It’s getting close to tax time here in Canada and I’m thinking about my retirement plan contributions. While looking at the Federal tax form online, I thought about how nice it would be if the form could calculate an amount based on my input. So I created a little script in LiveCycle Designer ES that calculates how much I can deduct based on my Registered Retirement Savings Plan (RRSP) contributions. Of course, the percentage I used for the calculation is purely fictional and the Canadian Government would never let me send in my own version of the form!

I used the response method to create the dialog box that contains the question and entry field. The following message box appears when I tab to the field.

RRSP_Message_Box2.gif

Here is the calculated field:
RRSP_Result2.gif

To create the calculation in this example:
1. In Designer ES, drag a Decimal Field object onto the form design.
2. In the Field tab, select a pattern for the field. In this example I selected a predefined display pattern (num{($z,zz9.99)}).
3. In the Script Editor, select the Enter event, JavaScript language, and run the script at the Client.
4. Copy and paste the following script into the Script Editor.
var RRSPResponse = xfa.host.response("What is your total RRSP contribution for the year ?", "RRSP Contribution", "", false);
$.rawValue = RRSPResponse * 0.536;

5. Save the form as a PDF file.

Now you try it and have fun!

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Dymystifying application configuration for LiveCycle Workspace ES

Creating human-centric processes for LiveCycle Workspace ES can be tricky when you want to include operations from Signatures, Encryption, Rights Management, and Reader Extensions services in your process. There are a few technology nuances that can make it seem more difficult to configure human-centric applications than it should be. New to our LiveCycle ES 8.2 documentation set, is a guide on helping experienced developers understand recommended techniques for creating human-centric processes. These techniques include best practices, tips, and references to existing LiveCycle ES documentation. This new guide, Techniques for Configuring Applications for LiveCycle Workspace ES, can help you to design processes to meet your business requirements and provide an optimal experience for your Workspace ES users.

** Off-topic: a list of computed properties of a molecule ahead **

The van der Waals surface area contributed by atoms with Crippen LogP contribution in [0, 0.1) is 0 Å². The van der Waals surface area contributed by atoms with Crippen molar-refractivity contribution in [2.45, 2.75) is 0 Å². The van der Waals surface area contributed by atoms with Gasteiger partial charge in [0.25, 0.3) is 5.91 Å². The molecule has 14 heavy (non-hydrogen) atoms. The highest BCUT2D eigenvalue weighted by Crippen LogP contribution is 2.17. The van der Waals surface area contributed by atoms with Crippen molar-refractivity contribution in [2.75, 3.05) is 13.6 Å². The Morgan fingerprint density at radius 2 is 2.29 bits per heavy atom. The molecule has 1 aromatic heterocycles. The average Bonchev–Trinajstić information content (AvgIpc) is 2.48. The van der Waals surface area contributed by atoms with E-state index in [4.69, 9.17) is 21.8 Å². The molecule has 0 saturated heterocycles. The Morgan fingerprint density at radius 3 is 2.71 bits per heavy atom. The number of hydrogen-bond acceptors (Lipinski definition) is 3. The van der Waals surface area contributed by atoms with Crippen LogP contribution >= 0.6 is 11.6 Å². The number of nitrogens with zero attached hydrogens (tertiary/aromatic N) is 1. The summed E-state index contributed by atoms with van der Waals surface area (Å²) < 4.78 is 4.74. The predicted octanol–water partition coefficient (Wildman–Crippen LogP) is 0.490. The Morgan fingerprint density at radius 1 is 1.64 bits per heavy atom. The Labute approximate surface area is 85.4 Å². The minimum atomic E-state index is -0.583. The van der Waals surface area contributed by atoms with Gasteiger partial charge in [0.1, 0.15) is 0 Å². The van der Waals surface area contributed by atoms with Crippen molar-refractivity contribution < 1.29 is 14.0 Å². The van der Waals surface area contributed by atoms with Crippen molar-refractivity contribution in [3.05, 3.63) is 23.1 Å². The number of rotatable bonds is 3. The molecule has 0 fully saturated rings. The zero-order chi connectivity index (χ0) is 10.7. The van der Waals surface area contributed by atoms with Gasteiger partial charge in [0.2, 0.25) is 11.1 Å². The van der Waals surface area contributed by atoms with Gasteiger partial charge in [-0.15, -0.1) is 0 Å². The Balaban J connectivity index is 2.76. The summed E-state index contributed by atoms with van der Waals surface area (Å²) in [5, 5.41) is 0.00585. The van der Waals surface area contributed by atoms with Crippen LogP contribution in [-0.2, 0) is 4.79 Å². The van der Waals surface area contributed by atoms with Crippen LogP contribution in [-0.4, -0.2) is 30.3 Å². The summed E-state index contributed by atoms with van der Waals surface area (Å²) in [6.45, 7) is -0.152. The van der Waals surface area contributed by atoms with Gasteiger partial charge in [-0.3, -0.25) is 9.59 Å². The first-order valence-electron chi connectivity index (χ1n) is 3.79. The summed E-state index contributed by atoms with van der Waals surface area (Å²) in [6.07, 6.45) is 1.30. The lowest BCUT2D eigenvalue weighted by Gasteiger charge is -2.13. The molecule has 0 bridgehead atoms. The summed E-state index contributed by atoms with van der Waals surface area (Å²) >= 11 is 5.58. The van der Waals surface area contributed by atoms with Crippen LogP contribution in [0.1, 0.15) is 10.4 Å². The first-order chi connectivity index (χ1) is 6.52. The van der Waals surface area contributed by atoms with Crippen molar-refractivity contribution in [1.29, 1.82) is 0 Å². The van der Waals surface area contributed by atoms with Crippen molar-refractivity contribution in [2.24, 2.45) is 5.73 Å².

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Using web services to search for Rights Management events

The Rights Management service tracks specific actions as they occur, such as when a policy is used to protect a PDF document or when a policy-protected document is opened. You can develop client applications that are able to search for Rights Management events. Because the Rights Management service exposes a public WSDL, you can create a proxy library that consumes the WSDL and use the proxy library in client applications built with development environments that support web services such as Microsoft Visual Studio.

When creating a proxy library that consumes that Rights Management WSDL, the proxy library has access to data types exposed by the Rights Management WSDL. These data types include EventSpec and AuditSpec. For more information, see Searching for Events.

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Displaying process data in Flex controls

LiveCycle ES enables you to invoke processes created in Workbench ES using a client application built with Flex. A benefit of creating a client application with Flex and using it to invoke a process is that you have access to a rich set of Flex controls. That is, you can display process data in controls such as a pie chart or bar graph.

The Displaying LiveCycle ES process data in Flex graphs article discusses how to display process data in a client application built with Flex. Basically, you have to first create a process using Workbech ES. Then you can invoke the process from the client application and retrieve the process data. You can then use the process data to populate a control. For more information, check out Displaying LiveCycle ES process data in Flex graphs.